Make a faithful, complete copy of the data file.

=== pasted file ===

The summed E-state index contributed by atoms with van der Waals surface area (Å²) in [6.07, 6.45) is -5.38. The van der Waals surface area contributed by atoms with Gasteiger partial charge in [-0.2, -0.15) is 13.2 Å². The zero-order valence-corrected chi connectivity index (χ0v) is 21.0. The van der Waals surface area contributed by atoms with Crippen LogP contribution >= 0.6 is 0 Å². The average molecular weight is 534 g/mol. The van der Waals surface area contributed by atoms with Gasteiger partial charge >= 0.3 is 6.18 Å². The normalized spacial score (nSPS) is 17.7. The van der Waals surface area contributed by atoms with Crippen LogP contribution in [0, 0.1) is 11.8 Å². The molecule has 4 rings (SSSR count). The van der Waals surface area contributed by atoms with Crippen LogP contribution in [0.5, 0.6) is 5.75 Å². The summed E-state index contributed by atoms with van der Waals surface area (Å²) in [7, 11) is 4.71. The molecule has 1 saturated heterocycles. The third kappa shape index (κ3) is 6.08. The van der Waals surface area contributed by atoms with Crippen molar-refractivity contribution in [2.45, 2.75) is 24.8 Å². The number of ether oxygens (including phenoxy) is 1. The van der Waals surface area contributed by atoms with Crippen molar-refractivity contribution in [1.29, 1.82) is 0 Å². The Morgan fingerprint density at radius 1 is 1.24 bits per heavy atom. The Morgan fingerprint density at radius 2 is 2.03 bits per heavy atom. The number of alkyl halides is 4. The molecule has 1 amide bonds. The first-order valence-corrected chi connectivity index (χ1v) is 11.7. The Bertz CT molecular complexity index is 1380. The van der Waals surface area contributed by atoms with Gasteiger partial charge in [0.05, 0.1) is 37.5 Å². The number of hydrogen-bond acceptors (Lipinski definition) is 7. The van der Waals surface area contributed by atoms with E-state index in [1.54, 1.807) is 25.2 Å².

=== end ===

The summed E-state index contributed by atoms with van der Waals surface area (Å²) in [6.07, 6.45) is -5.38. The van der Waals surface area contributed by atoms with Gasteiger partial charge in [-0.2, -0.15) is 13.2 Å². The zero-order valence-corrected chi connectivity index (χ0v) is 21.0. The van der Waals surface area contributed by atoms with Crippen LogP contribution >= 0.6 is 0 Å². The average molecular weight is 534 g/mol. The van der Waals surface area contributed by atoms with Gasteiger partial charge >= 0.3 is 6.18 Å². The normalized spacial score (nSPS) is 17.7. The van der Waals surface area contributed by atoms with Crippen LogP contribution in [0, 0.1) is 11.8 Å². The molecule has 4 rings (SSSR count). The van der Waals surface area contributed by atoms with Crippen LogP contribution in [0.5, 0.6) is 5.75 Å². The summed E-state index contributed by atoms with van der Waals surface area (Å²) in [7, 11) is 4.71. The molecule has 1 saturated heterocycles. The third kappa shape index (κ3) is 6.08. The van der Waals surface area contributed by atoms with Crippen molar-refractivity contribution in [2.45, 2.75) is 24.8 Å². The number of ether oxygens (including phenoxy) is 1. The van der Waals surface area contributed by atoms with Crippen molar-refractivity contribution in [1.29, 1.82) is 0 Å². The Morgan fingerprint density at radius 1 is 1.24 bits per heavy atom. The Morgan fingerprint density at radius 2 is 2.03 bits per heavy atom. The number of alkyl halides is 4. The molecule has 1 amide bonds. The first-order valence-corrected chi connectivity index (χ1v) is 11.7. The Bertz CT molecular complexity index is 1380. The van der Waals surface area contributed by atoms with Gasteiger partial charge in [0.05, 0.1) is 37.5 Å². The number of hydrogen-bond acceptors (Lipinski definition) is 7. The van der Waals surface area contributed by atoms with E-state index in [1.54, 1.807) is 25.2 Å².